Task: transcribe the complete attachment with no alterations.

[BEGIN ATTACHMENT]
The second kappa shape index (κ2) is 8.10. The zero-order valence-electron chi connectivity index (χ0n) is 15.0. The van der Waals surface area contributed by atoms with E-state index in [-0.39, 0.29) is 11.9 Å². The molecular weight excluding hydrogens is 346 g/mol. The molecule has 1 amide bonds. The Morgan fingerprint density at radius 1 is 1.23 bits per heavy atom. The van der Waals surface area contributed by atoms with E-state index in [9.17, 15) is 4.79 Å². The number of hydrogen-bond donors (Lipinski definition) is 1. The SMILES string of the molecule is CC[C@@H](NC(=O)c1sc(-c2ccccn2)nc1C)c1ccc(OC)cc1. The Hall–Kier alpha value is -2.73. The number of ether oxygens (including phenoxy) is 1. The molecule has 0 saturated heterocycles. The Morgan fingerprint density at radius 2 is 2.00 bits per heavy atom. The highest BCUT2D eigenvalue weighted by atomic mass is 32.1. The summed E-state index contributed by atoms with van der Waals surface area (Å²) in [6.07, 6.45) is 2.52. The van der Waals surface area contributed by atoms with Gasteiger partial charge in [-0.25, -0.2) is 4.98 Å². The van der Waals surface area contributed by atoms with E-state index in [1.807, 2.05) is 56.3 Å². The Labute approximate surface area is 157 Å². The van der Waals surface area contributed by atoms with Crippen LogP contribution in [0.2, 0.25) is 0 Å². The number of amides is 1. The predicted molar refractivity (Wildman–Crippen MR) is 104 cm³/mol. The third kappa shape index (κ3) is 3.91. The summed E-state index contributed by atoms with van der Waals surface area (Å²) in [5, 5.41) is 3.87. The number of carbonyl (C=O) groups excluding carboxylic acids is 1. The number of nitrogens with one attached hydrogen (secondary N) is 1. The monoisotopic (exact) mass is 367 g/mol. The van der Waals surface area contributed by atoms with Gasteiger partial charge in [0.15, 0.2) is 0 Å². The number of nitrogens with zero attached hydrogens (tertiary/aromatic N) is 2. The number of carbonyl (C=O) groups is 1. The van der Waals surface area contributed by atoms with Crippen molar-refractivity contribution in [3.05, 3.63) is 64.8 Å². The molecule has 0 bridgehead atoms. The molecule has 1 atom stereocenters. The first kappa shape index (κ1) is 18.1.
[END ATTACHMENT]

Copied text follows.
The second kappa shape index (κ2) is 8.10. The zero-order valence-electron chi connectivity index (χ0n) is 15.0. The van der Waals surface area contributed by atoms with E-state index in [-0.39, 0.29) is 11.9 Å². The molecular weight excluding hydrogens is 346 g/mol. The molecule has 1 amide bonds. The Morgan fingerprint density at radius 1 is 1.23 bits per heavy atom. The van der Waals surface area contributed by atoms with E-state index in [9.17, 15) is 4.79 Å². The number of hydrogen-bond donors (Lipinski definition) is 1. The SMILES string of the molecule is CC[C@@H](NC(=O)c1sc(-c2ccccn2)nc1C)c1ccc(OC)cc1. The Hall–Kier alpha value is -2.73. The number of ether oxygens (including phenoxy) is 1. The molecule has 0 saturated heterocycles. The Morgan fingerprint density at radius 2 is 2.00 bits per heavy atom. The highest BCUT2D eigenvalue weighted by atomic mass is 32.1. The summed E-state index contributed by atoms with van der Waals surface area (Å²) in [6.07, 6.45) is 2.52. The van der Waals surface area contributed by atoms with Gasteiger partial charge in [-0.25, -0.2) is 4.98 Å². The van der Waals surface area contributed by atoms with E-state index in [1.807, 2.05) is 56.3 Å². The Labute approximate surface area is 157 Å². The van der Waals surface area contributed by atoms with Crippen LogP contribution in [0.2, 0.25) is 0 Å². The number of amides is 1. The predicted molar refractivity (Wildman–Crippen MR) is 104 cm³/mol. The third kappa shape index (κ3) is 3.91. The summed E-state index contributed by atoms with van der Waals surface area (Å²) in [5, 5.41) is 3.87. The number of carbonyl (C=O) groups excluding carboxylic acids is 1. The number of nitrogens with one attached hydrogen (secondary N) is 1. The monoisotopic (exact) mass is 367 g/mol. The van der Waals surface area contributed by atoms with Gasteiger partial charge in [0.15, 0.2) is 0 Å². The number of nitrogens with zero attached hydrogens (tertiary/aromatic N) is 2. The number of carbonyl (C=O) groups is 1. The van der Waals surface area contributed by atoms with Crippen molar-refractivity contribution in [3.05, 3.63) is 64.8 Å². The molecule has 0 bridgehead atoms. The molecule has 1 atom stereocenters. The first kappa shape index (κ1) is 18.1.